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Notice of Intent To Revise Resource Management Plans and an Associated Environmental Impact Statement for Six Western Oregon Districts of the Bureau of Land Management

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Notice of intent.


In compliance with the National Environmental Policy Act of 1969, as amended, and the Federal Land Policy and Management Act of 1976, as amended, the Bureau of Land Management (BLM) Oregon State Office, Portland, Oregon, intends to revise six Resource Management Plans (RMPs) with a single associated Environmental Impact Statement (EIS) for the Western Oregon Planning Area and by this notice is announcing the beginning of the scoping process to solicit public comments and identify issues. The Western Oregon Planning Area consists of the Coos Bay District, Eugene District, Medford District, Roseburg District, Salem District, and the Klamath Falls Resource Area of the Lakeview District. Although this document identifies the scale of planning as six RMPs with a single EIS, public input is being sought on whether a different approach to scale—such as by district, region, or type of forest—should be considered.


This notice initiates the public scoping process for the RMP and associated EIS. Comments on issues may be submitted in writing until June 7, 2012. The BLM has not yet scheduled public meetings for this plan revision. The date(s) and location(s) of any scoping meetings will be announced at least 15 days in advance through local media, newspapers, and the BLM Web site at: In order to be included in the Draft EIS, all comments must be received prior to the close of the 90-day scoping period or 30 days after the last public meeting, whichever is later. The BLM will provide additional opportunities for public participation and comment upon publication of the Draft EIS.


You may submit comments on issues and planning criteria related to the Western Oregon RMPs/EIS by any of the following methods:

Documents pertinent to this proposal may be examined at the Oregon State Office, Public Room, 333 SW. 1st Avenue, Portland, OR 97204.


And/or to have your name added to our mailing list, contact Michael Campbell, Western Oregon RMP Outreach Coordinator, telephone 503-808-6031; address P.O. Box 2965, Portland, Oregon 97208; email Persons who use a telecommunications device for the deaf (TDD) may call the Federal Information Relay Service (FIRS) at 1-800-877-8339 to contact the above individual during normal business hours. The FIRS is available 24 hours a day, 7 days a week, to leave a message or question with the above individual. You will receive a reply during normal business hours.


This document provides notice that the BLM State Office, Portland, Oregon, intends to revise six RMPs with an associated EIS for the Western Oregon Planning Area, announces the beginning of the scoping process, and seeks public input on issues and planning criteria. The purpose of the public scoping process is to determine the scope of issues to be addressed by the environmental analysis, including alternatives, and the significant issues related to the planning process. The planning area for the RMPs includes approximately 2,550,000 acres of BLM-administered lands and 69,000 acres of split-estate, where the BLM only manages the Federal mineral estate.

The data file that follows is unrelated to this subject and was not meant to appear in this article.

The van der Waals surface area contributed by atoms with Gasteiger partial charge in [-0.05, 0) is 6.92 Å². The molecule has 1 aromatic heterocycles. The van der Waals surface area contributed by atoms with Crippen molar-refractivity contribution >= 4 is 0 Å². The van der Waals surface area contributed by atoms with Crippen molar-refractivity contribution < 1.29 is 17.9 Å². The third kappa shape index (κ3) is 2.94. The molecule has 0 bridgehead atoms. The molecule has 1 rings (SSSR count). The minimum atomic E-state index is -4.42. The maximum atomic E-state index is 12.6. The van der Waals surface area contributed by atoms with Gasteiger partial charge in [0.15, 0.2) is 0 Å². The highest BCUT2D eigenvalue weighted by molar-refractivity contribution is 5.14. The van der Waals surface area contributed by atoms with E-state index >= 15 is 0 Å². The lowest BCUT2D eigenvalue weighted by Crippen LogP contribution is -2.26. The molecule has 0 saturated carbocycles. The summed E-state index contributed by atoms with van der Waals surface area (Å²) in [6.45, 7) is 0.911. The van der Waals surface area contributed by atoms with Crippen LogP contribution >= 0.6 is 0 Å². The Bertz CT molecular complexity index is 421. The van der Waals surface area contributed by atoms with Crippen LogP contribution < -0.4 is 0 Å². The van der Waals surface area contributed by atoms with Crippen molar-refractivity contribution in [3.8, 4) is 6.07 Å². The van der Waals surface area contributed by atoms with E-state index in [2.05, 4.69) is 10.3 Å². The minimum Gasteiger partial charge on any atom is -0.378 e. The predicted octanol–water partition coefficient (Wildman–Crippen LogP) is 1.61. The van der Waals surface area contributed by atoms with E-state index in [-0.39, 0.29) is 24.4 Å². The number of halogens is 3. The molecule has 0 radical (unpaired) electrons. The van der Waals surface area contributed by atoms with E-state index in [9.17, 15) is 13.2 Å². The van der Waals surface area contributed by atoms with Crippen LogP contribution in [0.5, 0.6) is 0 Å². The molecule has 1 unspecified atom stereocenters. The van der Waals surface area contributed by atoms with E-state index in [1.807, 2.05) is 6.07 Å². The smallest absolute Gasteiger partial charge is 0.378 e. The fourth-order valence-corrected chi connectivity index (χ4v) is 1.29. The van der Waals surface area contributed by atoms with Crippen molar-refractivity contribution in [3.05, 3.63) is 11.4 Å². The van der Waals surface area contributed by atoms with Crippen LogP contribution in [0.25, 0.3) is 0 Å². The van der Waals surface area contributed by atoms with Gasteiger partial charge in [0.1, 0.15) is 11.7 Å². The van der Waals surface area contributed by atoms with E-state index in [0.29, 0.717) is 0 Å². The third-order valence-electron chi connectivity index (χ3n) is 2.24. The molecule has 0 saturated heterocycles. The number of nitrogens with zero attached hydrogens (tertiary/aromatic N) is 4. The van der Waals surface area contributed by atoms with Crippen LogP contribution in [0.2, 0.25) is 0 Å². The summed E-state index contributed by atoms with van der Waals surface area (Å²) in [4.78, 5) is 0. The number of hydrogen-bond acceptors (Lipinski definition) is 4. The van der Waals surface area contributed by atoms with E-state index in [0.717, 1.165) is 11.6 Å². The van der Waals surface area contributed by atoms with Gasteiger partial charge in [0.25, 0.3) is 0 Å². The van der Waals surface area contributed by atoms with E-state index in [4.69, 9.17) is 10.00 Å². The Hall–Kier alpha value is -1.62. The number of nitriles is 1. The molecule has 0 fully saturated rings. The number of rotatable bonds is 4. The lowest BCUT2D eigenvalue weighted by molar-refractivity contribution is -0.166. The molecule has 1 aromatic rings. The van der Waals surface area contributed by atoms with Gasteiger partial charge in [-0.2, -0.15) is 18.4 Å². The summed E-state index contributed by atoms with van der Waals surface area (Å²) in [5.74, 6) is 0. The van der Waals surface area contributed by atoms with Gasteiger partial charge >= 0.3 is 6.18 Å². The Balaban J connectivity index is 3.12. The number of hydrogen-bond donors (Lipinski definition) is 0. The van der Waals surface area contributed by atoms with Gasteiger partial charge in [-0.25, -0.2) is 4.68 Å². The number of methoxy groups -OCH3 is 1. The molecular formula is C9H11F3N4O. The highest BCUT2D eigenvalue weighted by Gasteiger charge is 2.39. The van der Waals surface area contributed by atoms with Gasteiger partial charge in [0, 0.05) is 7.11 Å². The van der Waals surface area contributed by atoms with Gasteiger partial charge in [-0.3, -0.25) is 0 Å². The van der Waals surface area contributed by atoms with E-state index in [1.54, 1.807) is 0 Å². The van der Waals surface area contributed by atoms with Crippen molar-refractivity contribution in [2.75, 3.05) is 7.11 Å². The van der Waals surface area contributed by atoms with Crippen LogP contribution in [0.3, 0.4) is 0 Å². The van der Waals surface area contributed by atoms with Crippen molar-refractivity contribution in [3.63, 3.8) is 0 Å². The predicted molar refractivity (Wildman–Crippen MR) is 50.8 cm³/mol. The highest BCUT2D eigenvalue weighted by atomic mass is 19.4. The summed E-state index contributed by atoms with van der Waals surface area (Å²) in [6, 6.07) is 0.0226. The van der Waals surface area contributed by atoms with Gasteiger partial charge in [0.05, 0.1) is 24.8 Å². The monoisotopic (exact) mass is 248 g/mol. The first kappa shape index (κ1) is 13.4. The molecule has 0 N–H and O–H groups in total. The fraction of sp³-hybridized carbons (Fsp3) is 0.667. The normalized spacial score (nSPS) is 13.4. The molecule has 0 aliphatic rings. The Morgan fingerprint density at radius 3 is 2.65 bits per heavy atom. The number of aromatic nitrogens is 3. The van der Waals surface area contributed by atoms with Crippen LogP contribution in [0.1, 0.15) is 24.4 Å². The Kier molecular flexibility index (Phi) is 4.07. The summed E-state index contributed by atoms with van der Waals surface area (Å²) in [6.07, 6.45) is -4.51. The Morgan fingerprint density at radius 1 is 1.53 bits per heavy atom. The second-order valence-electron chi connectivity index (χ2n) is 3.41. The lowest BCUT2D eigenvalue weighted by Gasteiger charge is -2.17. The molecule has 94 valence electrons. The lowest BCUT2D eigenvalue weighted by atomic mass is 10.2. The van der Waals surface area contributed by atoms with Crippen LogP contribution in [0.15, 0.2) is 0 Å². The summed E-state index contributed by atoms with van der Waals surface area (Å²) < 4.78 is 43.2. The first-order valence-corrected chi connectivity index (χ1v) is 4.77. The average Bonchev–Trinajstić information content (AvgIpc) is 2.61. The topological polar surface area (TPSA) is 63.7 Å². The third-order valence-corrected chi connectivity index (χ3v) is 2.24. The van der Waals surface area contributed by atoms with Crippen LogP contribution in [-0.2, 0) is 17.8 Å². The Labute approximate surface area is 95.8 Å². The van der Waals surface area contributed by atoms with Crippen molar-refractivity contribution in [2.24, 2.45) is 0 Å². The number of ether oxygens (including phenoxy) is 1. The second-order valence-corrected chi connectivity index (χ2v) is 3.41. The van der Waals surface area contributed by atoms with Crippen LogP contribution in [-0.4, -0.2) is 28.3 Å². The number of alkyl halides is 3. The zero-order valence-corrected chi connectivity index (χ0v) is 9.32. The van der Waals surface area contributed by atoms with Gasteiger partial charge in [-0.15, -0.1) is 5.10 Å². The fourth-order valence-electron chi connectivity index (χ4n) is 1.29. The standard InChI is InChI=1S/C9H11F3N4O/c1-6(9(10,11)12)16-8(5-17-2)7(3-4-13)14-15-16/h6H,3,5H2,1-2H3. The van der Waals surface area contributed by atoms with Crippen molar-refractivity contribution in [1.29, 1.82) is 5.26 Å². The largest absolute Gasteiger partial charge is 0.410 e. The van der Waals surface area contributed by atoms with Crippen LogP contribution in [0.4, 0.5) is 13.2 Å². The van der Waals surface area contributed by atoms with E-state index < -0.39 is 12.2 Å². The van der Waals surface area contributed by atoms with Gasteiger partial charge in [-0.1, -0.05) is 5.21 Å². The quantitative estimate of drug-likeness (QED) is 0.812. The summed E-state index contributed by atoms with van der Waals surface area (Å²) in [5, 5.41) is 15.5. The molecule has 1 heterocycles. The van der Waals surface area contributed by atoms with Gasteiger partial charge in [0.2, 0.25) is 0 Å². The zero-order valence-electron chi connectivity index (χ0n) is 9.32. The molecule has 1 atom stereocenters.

The Federal Land Policy and Management Act of 1976 (FLPMA) requires the development, maintenance, and revision of land use plans. The vast majority of the BLM-administered lands in the planning area are Revested Oregon and California Railroad (O&C) lands, or Reconveyed Coos Bay Wagon Road (CBWR) lands, and are managed under the statutory authority of the Oregon and California Revested Railroad Lands Act of 1937 (O&C Act, Pub. L. 75-405) and FLPMA (43 U.S.C. 1701 et seq.). Preparation of the RMPs and EIS will conform to the above land management laws and will also comply with other Federal laws, including, but not limited to the Endangered Species Act (ESA), the Clean Water Act, and the National Environmental Policy Act. Congress, in 1866, established a land grant to promote the completion of the Oregon and California Railroad from Portland, Oregon, to San Francisco, California. In 1916, Congress revested, or brought back into Federal ownership, the title to approximately 2.2 million acres of land deeded to the Oregon and California Railroad after the company violated the terms of the land grant. Congress revested about 93,000 acres of Coos Bay Wagon Road lands to the United States due to similar circumstances in 1919. The O&C Act of 1937 placed management jurisdiction of these lands under the United States Department of the Interior.

In 1994, the Departments of the Interior and Agriculture (USDA) adopted the Northwest Forest Plan (NWFP) to provide coordinated management direction for the lands administered by the BLM and the USDA's Forest Service and to adopt complimentary approaches of other Federal agencies within the range of the northern spotted owl. The NWFP included a coordinated, comprehensive ecosystem management strategy, the purpose of which was to meet dual needs: The need for long-term health of forest habitat and the need for a steady supply of forest products.

The six western Oregon BLM districts completed RMPs in 1995 that incorporated the land use allocations and Standards and Guidelines from the NWFP. In 2008, the BLM completed RMP revisions for the six western Oregon districts. Pending litigation seeks vacatur of the 2008 RMPs. The BLM intends to revise its RMPs notwithstanding the pending litigation.

The U.S. Fish and Wildlife Service (FWS) issued a revised recovery plan for the northern spotted owl on June 28, 2011. The plan contains recommendations for retaining and restoring owl habitat in Federal, State and private forestland. The FWS anticipates revising its critical habitat designation for the northern spotted owl and issuing a proposed rule in February 2012.

The FWS completed a recovery plan for the marbled murrelet in 1997 and revised its critical habitat for the marbled murrelet in October 2011. On August 22, 2011, the National Oceanic and Atmospheric Administration (NOAA) Fisheries Service adopted a final ESA recovery plan for upper Willamette Chinook salmon and steelhead.

The revisions to the existing RMPs will determine how the BLM will actively manage BLM-administered lands in western Oregon to further recovery of threatened and endangered species, provide clean water, restore fire-adapted ecosystems, produce a sustained yield of timber products, and provide for recreation opportunities.

Through the public participation process, the BLM will work with interested parties to identify the most appropriate management direction for BLM-administered lands in western Oregon in accordance with the provisions of relevant laws and considering local, regional, and national interests. The first step in this process is formal public scoping which will help identify planning issues and provide an opportunity to receive public comment on the scope of planning, and proposed planning criteria.